I’m ok… I think I’m ok… well, maybe I’m not ok. Everything feels too heavy, too important, too intense right now.
I tend to answer the question, “how are you doing?” in direct relation to 1) how well I know you 2) how well you know what’s going on in my life already and 3) how good of a listener you are. So if you’re a casual acquaintance or you’re prone to interruption, you will probably get “I’m ok” and it’s not a lie. I get up each morning, I brush my teeth and shower, I make three meals a day (fine, I probably use DoorDash for some of them), I pet my dog and I work full time in a demanding job. So you know, I’m functioning; I am ok.
But beneath all that “being fine,” there is a rippling current of being NOT ok that is ever-present and at times bubbles to the surface. I’m desperately trying to keep a lid on the overwhelm right now because once it opens, I have no idea if I will ever be able to close it again. I have a tendency to over share when I’m overwhelmed, lost, confused or sad. When asked if I’m ok, there is a serious danger of me telling my entire life story and laugh crying my way through it as I do.
I’ve written that I’m hopeful that this procedure will help. I’ve also written that the science behind it is very cool and that I have faith in my medical team. But none of those things negate the fear and uncertainty of the next few months. None of those statements mean something can’t go wrong. None of them ease the burden I’m forced to carry. As much as people can offer to help (and they do!), I made the decision to proceed with a grueling bone marrow transplant. I decided hope was better than sitting back and deteriorating. The choice was mine which means I carry that weight when I get scared or overwhelmed.
When I was a child, I thought my mom and dad could solve any problem. We joke in my family that there were certain topics or areas of expertise that my sisters and I went to my dad for and others to my mom, and there wasn’t a lot of overlap. However between the two parents, there was no topic that they couldn’t advise on. I find myself longing for that type of knowledge and guidance. I want someone to tell me what to do. I want the all-knowing parent to hold my hand and speak from a place of authority. I want to unload my emotional and physical burden and have my mom make it better with her homemade chicken soup or lemon tea. Unfortunately, that isn’t their role any longer. My mom and dad can help me through this but they can’t make it better or make it go away.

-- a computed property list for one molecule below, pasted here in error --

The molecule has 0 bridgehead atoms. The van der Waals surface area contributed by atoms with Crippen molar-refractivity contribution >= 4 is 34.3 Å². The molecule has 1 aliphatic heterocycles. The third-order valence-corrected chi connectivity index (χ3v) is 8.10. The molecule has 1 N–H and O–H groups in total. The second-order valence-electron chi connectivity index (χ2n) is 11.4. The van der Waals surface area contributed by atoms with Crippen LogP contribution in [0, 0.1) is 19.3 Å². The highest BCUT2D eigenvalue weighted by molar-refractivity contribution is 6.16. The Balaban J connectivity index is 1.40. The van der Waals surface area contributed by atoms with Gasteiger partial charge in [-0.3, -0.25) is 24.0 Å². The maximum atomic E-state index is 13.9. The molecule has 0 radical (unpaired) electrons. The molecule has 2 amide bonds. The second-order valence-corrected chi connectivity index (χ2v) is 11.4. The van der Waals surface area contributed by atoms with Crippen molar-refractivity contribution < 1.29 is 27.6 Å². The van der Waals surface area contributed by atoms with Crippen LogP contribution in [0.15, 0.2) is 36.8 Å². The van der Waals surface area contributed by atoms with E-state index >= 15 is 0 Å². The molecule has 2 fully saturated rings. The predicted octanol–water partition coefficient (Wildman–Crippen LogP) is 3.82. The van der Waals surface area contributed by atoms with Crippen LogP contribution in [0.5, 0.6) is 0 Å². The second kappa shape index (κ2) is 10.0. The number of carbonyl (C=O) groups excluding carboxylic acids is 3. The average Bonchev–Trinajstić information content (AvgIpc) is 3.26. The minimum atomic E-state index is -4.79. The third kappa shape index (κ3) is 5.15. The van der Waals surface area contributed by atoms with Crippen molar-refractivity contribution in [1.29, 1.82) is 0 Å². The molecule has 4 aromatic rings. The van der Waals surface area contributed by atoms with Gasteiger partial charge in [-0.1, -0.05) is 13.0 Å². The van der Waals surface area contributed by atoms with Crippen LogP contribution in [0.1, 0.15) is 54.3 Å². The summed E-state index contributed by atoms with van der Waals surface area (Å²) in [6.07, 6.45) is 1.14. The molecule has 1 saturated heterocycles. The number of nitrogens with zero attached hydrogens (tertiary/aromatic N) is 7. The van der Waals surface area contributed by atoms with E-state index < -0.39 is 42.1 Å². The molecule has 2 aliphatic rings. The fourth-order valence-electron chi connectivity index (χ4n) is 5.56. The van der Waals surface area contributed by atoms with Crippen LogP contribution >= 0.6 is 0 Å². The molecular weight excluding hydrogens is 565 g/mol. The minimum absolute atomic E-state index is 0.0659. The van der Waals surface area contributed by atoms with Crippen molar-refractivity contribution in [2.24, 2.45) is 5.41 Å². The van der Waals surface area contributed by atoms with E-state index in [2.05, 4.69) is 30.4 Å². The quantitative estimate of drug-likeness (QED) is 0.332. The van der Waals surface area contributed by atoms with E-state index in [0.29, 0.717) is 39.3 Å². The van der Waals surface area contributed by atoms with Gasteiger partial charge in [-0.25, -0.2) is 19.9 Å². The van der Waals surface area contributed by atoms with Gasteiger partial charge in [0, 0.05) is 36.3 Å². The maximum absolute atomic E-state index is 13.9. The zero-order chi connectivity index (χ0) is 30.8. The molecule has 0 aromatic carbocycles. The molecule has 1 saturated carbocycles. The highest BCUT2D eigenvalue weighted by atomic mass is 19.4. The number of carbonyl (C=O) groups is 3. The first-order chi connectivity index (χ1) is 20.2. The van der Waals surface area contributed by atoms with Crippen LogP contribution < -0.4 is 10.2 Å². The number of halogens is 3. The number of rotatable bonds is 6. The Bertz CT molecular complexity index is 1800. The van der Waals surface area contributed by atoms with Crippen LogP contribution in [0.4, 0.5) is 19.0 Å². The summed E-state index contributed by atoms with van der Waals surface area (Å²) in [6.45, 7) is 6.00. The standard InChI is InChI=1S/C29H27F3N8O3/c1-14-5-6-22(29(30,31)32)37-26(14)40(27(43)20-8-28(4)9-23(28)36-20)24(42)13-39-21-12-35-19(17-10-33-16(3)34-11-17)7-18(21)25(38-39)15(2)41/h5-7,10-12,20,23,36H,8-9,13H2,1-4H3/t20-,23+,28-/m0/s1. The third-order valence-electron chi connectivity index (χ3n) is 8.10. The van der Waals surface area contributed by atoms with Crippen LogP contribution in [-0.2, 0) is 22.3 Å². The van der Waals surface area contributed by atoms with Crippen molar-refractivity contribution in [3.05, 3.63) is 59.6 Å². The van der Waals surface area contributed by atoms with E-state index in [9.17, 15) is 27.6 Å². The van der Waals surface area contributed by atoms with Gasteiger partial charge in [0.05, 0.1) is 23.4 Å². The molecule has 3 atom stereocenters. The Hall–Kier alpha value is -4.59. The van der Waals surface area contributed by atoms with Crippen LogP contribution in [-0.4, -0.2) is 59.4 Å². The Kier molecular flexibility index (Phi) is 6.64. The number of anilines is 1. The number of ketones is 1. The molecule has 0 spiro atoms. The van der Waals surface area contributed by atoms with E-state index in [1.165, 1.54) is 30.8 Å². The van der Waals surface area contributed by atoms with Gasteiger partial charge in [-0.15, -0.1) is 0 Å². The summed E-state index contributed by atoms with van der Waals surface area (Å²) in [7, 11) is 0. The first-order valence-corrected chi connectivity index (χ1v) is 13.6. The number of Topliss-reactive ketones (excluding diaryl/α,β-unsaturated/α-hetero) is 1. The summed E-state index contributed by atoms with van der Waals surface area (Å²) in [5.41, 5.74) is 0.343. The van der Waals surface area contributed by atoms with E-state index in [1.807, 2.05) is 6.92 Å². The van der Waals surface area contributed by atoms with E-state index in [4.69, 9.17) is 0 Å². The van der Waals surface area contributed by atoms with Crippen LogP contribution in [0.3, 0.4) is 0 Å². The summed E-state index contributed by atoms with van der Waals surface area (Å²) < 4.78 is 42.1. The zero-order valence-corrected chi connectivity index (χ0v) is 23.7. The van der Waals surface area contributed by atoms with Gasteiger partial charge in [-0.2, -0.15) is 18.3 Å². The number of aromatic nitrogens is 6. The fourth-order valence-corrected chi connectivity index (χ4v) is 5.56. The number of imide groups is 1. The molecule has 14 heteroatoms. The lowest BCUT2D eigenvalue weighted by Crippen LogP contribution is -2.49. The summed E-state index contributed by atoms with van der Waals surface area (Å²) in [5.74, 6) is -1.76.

Mental health is an internal struggle. I share my struggle with my doctors, friends and family. I love therapy (and strongly believe everyone can benefit from therapy). I have a brilliant support system full of people who love me and I still feel alone in this. There isn’t one thing anyone can do. Calls, texts and Marco Polos let me know that people in my life are thinking of me and provide momentary relief but I’m just not in a place where I have a tremendous amount of capacity to be emotionally stable. That sounds intense and it is.
Emotions don’t exist in a vacuum, they mix together. I have moments of joy, gratitude and elation but more often than not, I have worry, fear and trepidation right alongside the happy times. Chronic illness, MS, treatments, drugs, healing and acceptance are ever-present. I no longer have the luxury of a mental break from being ill and the daily decisions I must make to manage my illness. I’m trying to ride the wave and settle into this new normal. In my years of therapy, especially during dark times, I always knew (and still know) that ultimately I want happiness and strive for the light, but wishing doesn’t make it so. I have to be ok with my feelings and the fact that they change by the day, the hour and the minute.
I’m trying to find the comfort to relax into these dark times. It isn’t easy. Call it what you want – depression, anxiety, mood swings, overwhelm or just being human. Life is hard right now. Every decision I make involves intense and heavy feelings. So I talk, I write, I cry, I laugh and I continue to exist and work my way through the avalanche of emotions.
The author Matt Haig has become a personal favorite in recent years. He openly writes about mental health and his personal struggles in such a way — both fiction and non-fiction – that I feel seen and understood. If you or someone you know is struggling, pick up one of his books. It might help you understand the immense burden of these feelings and the internal monologue of trying to sort through them.
I’m productive and high functioning, but I guess my goal in writing this is to say it’s ok not to be. Just be.
“And that sadness is intrinsically part of the fabric of happiness. You can’t have one without the other. Of course, they come in different degrees and quantities. But there is no life where you can be in a state of sheer happiness for ever. And imagining there is just breeds more unhappiness in the life you’re in.”
Matt Haig, The Midnight Library